'What good is freedom if you can't keep your own property?'

(Photo by Joe Kovacs)

A state plan in Minnesota to take land from a number of farm families and spend millions of dollars to turn it all into a marsh has triggered a fight that isn’t going away any time soon.

“What good is freedom, if you can’t keep your own property?” charged Matthew Magnusson, whose family has farmed its parcel of land for generations, producing soybeans, wheat and sunflowers.

It is the Institute for Justice that has taken up the cause of the Minnesota landowners.

“It’s never too late to do the right thing,” said IJ Assistant Director of Activism Chad Reese. “[The state] can and should finally listen to the people who have owned, lived on, and farmed this land for generations and put a stop to this unnecessary $15 million boondoggle.

“Today, it’s farmers in Roseau. Tomorrow, it could be any Minnesotan farmer. Property owners throughout Minnesota should be deeply concerned about this process, because the current system is stacked against them from the very beginning.”

The current issue is the refusal by the state Department of Natural Resources to have an Environmental Impact Statement for its Roseau Lake Rehabilitation project.

That plan “has generated controversy for threatening to make productive, multigenerational farmland of over fifty families unusable, as well as for the frequently changing justifications for the project and lack of transparency,” the IJ reported.

“An EIS is issued for projects that DNR determines have the potential for ‘significant environmental effects,’ a process that the Roseau County Landowners Coalition hoped would help expose the disastrous effects DNR’s and the Roseau River Watershed District’s project will have on Minnesota farmers,” the IJ said.

Now, it said, Roseau farmers must rely on making their voices heard by elected leaders and government officials to stop the project because the environmental review process has failed them.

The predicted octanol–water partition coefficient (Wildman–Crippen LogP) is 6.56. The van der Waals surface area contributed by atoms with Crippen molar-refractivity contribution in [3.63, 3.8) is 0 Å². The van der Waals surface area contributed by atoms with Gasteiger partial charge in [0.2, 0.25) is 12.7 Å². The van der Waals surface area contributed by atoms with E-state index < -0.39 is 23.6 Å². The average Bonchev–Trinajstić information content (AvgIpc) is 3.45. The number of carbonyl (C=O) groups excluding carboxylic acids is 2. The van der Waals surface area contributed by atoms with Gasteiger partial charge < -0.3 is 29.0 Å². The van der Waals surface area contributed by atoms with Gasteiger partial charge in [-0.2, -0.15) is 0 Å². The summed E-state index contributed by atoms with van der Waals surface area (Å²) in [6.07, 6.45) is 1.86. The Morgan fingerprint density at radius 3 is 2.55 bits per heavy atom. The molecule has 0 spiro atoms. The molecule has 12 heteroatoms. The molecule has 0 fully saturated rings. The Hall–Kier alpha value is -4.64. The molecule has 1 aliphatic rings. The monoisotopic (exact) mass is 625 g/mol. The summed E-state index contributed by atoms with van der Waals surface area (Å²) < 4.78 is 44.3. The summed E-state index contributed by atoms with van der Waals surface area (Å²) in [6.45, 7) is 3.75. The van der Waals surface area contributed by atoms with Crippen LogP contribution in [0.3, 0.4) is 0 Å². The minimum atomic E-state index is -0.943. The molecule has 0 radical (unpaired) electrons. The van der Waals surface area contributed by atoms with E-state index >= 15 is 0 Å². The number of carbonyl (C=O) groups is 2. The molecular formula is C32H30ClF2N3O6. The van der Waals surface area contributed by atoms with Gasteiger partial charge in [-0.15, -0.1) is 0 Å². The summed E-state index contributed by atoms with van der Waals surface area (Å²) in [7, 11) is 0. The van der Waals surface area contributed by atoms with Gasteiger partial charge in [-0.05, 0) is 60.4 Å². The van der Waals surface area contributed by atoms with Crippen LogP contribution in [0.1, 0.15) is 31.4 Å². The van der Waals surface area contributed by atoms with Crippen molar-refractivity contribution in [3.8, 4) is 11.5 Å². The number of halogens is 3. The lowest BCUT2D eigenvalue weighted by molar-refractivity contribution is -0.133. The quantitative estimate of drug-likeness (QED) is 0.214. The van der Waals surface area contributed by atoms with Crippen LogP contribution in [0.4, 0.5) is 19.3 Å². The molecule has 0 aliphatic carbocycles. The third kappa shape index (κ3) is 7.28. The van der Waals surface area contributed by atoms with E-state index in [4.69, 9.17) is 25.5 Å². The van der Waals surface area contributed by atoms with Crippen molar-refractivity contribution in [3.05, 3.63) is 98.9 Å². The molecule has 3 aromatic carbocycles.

“A project that would render thousands of acres of productive farmland unusable is certainly ‘environmentally significant,'” said the IJ’s Melanie Benit. “DNR’s refusal to require a full Environmental Impact Statement for this project is a prime example of government unaccountability.”

Part of the problem is that the DNR “proposed” the project, and then “reviewed” it.

The legal team noted, “The given justification for the project has constantly changed—from a wetland habitat for ducks, to an attempt at flood reduction for areas outside Roseau, and a project for recreational activities. But for whatever reason the state uses to move the project forward, it would mean one thing for Roseau landowners: they would lose the farmland that they worked so hard to own and would no longer be able to pass it down to their children.”

Mitch Magnusson, Matthew’s father, has worked land for years that his father, grandfather and great-grandfather worked following a family move from Iceland in the 1800s.

“It’s disgusting that they won’t consider conducting an EIS. It really goes back to why the DNR checks their own homework,” Mitch Magnusson said.

According to a report from IJ, Patrick Nortz, a licensed hydrologist and certified professional engineer, said the project would provide only “minimal flood reduction” after its $15 million cost.

“The project would turn the usually dry basin into a semi-permanent marsh, typically six inches deep and up to 18 inches,” the IJ reported.

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This article was originally published by the WND News Center.

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